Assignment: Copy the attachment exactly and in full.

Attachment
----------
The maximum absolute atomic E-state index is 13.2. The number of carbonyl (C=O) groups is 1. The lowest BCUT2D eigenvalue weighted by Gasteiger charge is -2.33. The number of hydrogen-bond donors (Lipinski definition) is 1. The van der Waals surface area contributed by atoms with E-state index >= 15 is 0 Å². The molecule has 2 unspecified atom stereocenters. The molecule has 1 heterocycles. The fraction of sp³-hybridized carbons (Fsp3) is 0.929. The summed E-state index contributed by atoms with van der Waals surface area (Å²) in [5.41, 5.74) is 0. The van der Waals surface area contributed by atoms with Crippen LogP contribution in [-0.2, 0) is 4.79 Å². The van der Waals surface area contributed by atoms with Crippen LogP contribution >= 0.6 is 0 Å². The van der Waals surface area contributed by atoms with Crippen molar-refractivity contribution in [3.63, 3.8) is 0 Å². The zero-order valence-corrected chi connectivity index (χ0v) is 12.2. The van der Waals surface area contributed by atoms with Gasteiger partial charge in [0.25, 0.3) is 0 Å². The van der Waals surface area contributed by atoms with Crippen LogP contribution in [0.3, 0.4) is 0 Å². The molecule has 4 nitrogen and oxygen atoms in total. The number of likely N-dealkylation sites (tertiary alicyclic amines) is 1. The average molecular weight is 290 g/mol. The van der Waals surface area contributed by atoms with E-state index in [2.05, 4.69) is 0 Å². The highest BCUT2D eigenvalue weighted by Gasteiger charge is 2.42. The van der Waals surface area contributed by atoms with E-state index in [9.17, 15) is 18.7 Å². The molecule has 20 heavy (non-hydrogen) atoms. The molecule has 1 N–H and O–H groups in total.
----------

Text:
The maximum absolute atomic E-state index is 13.2. The number of carbonyl (C=O) groups is 1. The lowest BCUT2D eigenvalue weighted by Gasteiger charge is -2.33. The number of hydrogen-bond donors (Lipinski definition) is 1. The van der Waals surface area contributed by atoms with E-state index >= 15 is 0 Å². The molecule has 2 unspecified atom stereocenters. The molecule has 1 heterocycles. The fraction of sp³-hybridized carbons (Fsp3) is 0.929. The summed E-state index contributed by atoms with van der Waals surface area (Å²) in [5.41, 5.74) is 0. The van der Waals surface area contributed by atoms with Crippen LogP contribution in [-0.2, 0) is 4.79 Å². The van der Waals surface area contributed by atoms with Crippen LogP contribution >= 0.6 is 0 Å². The van der Waals surface area contributed by atoms with Crippen molar-refractivity contribution in [3.63, 3.8) is 0 Å². The zero-order valence-corrected chi connectivity index (χ0v) is 12.2. The van der Waals surface area contributed by atoms with Gasteiger partial charge in [0.25, 0.3) is 0 Å². The van der Waals surface area contributed by atoms with Crippen LogP contribution in [0.3, 0.4) is 0 Å². The molecule has 4 nitrogen and oxygen atoms in total. The number of likely N-dealkylation sites (tertiary alicyclic amines) is 1. The average molecular weight is 290 g/mol. The van der Waals surface area contributed by atoms with E-state index in [2.05, 4.69) is 0 Å². The highest BCUT2D eigenvalue weighted by Gasteiger charge is 2.42. The van der Waals surface area contributed by atoms with E-state index in [9.17, 15) is 18.7 Å². The molecule has 20 heavy (non-hydrogen) atoms. The molecule has 1 N–H and O–H groups in total.